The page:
My second summer tour directing around Alaska and the Yukon is flying by. I recently enjoyed a few days off in my homebase city of Anchorage after 3.5 weeks on the road. I share a two bedroom, two bathroom apartment with six other tour directors. Most of us are traveling at any given point so those who are home work out sharing the space.
I’ve had the pleasure of spending a lot of the summer with my friend/roommate/coworker Kelly. (There are coworkers I rarely if ever see). She’s one of the first people I met in Alaska and one of my favorite. Adventurous, genuine, compassionate, just the best. Thankfully our schedules are somewhat in sync this season.
We wanted to camp during our time off, pending fierce wildfire smoke in the Chugach Mountains outside Anchorage. It has been an incredibly hot, dry summer, with Anchorage setting a record of 90 degrees. Wildfires have raged all over Alaska and the Yukon.
I held onto hope Kelly and I would find a safe, breathable campsite. I’ve been window shopping 2-person backpacking tents since finishing the Appalachian Trail in 2017. I hit up REI’s July 4th sale looking for something spacious on a solo trip, and capable of fitting two adults comfortably (enough). Earlier this year REI released an updated model of their lightweight 2-person quarter dome tent. It caught my eye at a great sale price.
I am now the owner of two tents. Two tents!
I spent most of my life wanting to be someone who understood camping. The rare times I was in a tent, it was borrowed from a friend of a friend. The longest I’d ever been “camping” prior to the AT was a weekend long Bonnaroo music festival, using not a single piece of my own gear.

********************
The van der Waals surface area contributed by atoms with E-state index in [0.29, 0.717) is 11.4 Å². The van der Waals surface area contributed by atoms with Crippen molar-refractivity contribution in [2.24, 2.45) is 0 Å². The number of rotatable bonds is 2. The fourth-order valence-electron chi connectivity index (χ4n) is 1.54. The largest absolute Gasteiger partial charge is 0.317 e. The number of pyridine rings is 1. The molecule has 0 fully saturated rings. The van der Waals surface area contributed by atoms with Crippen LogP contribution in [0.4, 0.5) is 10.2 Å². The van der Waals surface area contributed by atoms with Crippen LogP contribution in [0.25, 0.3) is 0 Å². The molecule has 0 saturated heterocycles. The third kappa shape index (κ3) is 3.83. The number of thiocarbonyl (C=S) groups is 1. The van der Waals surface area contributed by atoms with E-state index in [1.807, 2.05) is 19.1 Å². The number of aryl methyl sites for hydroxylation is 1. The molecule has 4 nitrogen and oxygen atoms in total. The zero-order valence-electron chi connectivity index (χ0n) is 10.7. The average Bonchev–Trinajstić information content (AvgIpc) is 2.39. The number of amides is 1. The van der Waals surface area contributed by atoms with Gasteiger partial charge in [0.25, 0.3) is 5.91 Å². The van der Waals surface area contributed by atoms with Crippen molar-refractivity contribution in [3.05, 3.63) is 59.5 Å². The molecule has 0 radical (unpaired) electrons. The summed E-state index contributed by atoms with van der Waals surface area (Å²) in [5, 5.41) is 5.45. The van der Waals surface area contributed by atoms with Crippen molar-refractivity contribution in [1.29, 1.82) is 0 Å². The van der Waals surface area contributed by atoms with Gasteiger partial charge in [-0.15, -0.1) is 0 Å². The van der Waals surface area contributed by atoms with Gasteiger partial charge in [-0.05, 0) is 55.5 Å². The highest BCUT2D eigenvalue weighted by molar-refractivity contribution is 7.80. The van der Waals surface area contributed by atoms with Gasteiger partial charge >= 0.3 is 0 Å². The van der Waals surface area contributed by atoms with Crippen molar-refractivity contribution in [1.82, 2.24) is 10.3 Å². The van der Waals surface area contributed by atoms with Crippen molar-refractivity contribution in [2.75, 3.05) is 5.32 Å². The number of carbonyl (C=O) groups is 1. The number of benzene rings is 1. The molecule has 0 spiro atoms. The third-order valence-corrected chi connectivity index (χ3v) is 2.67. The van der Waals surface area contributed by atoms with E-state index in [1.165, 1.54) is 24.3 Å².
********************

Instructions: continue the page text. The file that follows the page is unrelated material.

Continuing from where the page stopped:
The cost of assembling a personal gear collection is steep; it’s one of the most significant barriers to accessing the outdoors for a lot of people. It’s intimidating even knowing where to begin. I thought frequently on the AT about how excited I was to share whatever gear survived the hike with friends. Anything to help people I care about spend more time outside.
Thankfully the wildfire smoke cleared enough around Anchorage for Kelly and me to camp on July 3rd. We drove 30 minutes out of town to Eagle River Campground which has first come first serve drive up sites. We camped a couple hundred yards from the rushing river, my favorite ambient noise.
I’ve heard you should be able to intuitively set up a quality tent sight unseen, so I didn’t practice beforehand. I’ve only set up a couple tent models (mostly of the lightweight, backpacking variety), but I’ve watched so many come together.
It took a leisurely 40 minutes to put it together, only getting tripped up orienting the rain fly. Rocky ground made for a challenging time staking it out (it requires more stakes than I’m accustomed, with a new-to-me chord system necessary for balancing tension).
I geeked out over small details, like the spacious vestibules (many lightweight tents have only one, two is a luxury) and smart pocket placement. On a basic level, it’s cool evening knowing what to look for. I’m quite satisfied with the purchase thus far and I look forward to seeing how it holds up to wind and rain.
Kelly slept in my old MSR Hubba NX solo tent, sutured with duct tape after a brutal life on the AT. The fact it’s still usable, let alone sturdy, speaks volumes of its construction. She’s the first and only other person to use the tent, a slight bundle of fabric I called home for nearly 6 months.
I loved sharing this shabby tent with Kelly even more than experiencing the inaugural night in my new one.
I told her where to look for pen marks on the wall near her head, mementos of all the times my hand trailed off the page as I fell asleep journaling. I’ve been nomadic for about 3 years now. Aside from a friend visiting me while housesitting in Fairbanks last winter, this is the closest I’ve come hosting a friend at my place in years. Life on the move is great but I sorely miss playing host.
Kelly and I work with lots of outdoorsy people. She could have borrowed a tent from any number of them. But I’m able to be a go-to guy now. It’s surprisingly empowering to know I can shelter myself and two others in the woods.
The sun “set” a bit after 11pm. This time of year the sky only gets dusky blue for a couple hours before sunlight returns. The utter lack of true darkness disorients my sleep cycle, especially in a tent, but I don’t care. What a cool place to continue discovering and becoming the person I want to be. Each piece of gear I share is a leap in the right direction.